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Bowling Alone and Surfing Together

Robert Putnam, author of the book Bowling Alone: The Collapse and Revival of American Community (Simon & Schuster, 2000), believes that social capital and civic engagement increase when trustful relationships are built. The environment to build such relationships requires strong networks and reinforcing social norms. In their study of 374 Californians, Anita Blanchard and Tom Horan also found trustworthiness increased significantly when cyber communication is an addition to face-to-face relationships. Blanchard and Horan's results are less conclusive for cyber communities that are not also face-to-face (

This new research, in a new medium, takes me back to my own basic theory of effective teaching—the trust theory. Students grow most when they trust their environment. They must believe that their professors are up-to-date and care, recognize their university as a place of quality, find exemplars they wish to emulate, have available the books, journals, instrumentation, and Internet access appropriate for the time. The propensity of students to risk taking on new beliefs increases greatly when their mentors are experts who care. The educating objective of the university can best be fulfilled by creating an environment replete with trust.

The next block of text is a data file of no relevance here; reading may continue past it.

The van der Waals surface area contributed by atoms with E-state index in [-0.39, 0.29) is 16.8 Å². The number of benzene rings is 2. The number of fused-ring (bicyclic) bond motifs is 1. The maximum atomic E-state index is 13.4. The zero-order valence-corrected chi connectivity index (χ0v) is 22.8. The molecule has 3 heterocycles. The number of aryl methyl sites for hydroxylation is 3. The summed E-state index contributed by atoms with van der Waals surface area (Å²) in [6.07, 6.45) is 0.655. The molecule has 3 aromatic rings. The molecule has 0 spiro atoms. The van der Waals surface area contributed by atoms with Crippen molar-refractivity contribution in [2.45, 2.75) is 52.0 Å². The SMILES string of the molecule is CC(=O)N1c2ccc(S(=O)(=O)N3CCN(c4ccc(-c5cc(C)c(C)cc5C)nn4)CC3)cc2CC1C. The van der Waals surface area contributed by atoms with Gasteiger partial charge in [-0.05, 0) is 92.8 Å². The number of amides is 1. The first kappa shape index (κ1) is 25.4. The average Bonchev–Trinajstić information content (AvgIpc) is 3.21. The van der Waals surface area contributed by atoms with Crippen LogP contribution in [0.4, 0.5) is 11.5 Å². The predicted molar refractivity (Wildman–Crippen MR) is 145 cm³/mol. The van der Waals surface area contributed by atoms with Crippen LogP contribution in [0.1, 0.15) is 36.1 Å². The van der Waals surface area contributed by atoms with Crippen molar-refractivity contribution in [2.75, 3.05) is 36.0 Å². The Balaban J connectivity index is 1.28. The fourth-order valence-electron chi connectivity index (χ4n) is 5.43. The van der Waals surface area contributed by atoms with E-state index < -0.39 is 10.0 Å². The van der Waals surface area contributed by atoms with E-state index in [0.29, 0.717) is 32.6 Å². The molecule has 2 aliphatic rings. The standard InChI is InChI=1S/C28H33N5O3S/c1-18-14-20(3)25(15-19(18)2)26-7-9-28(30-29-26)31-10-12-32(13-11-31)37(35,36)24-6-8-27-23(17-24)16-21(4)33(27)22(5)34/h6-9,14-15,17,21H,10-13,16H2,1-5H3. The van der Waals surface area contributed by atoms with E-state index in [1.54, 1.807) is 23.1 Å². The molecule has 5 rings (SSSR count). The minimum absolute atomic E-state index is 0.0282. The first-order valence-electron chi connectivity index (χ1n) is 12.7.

In the computer we have a new tool to help us build trust. It is clearly not the only tool, but it is an important one. Many trust-building actions are simple and easy. Students can become impressed with the expertise of their professor by being guided to the scholar's Web site and reading about their publications. Students will interact with their classmates more meaningfully if they can "get to know them" through profiles and pictures posted on the class Web site. They can come to a deeper understanding of the relevance of their studies if the class Web site provides an opportunity to connect with practitioners in the field.

We can demonstrate that we care about individual differences (e.g., different learning styles) by providing multiple, redundant ways to learn the material. We can establish an aura of caring by sending three or four individual e-mails to each student during a typical semester. We can show respect for student capacities and knowledge by giving rigorous assignments, and asking students to make presentations to the entire class. We can help students come to trust each other by giving credit for helping colleague students, and by building in many team projects. We can demonstrate our respect for students by asking teams to create publicly accessible Web sites about the key concepts of the course. We can create an electronic journal of student papers. We can connect with students and professors working through similar materials at different universities, in different cultures. We can more quickly update our class materials and cite new information taken from the Internet that was not available when the textbook was published.

Each of us can wisely take the time to ask if there are still other things we can be doing to increase the sense of trust in everything we do. Reliable, consistent, individualized, and timely communication is the key.

About the Author

David Brown ([email protected]) is vice president and dean of the International Center for Computer Enhanced Learning at Wake Forest University.

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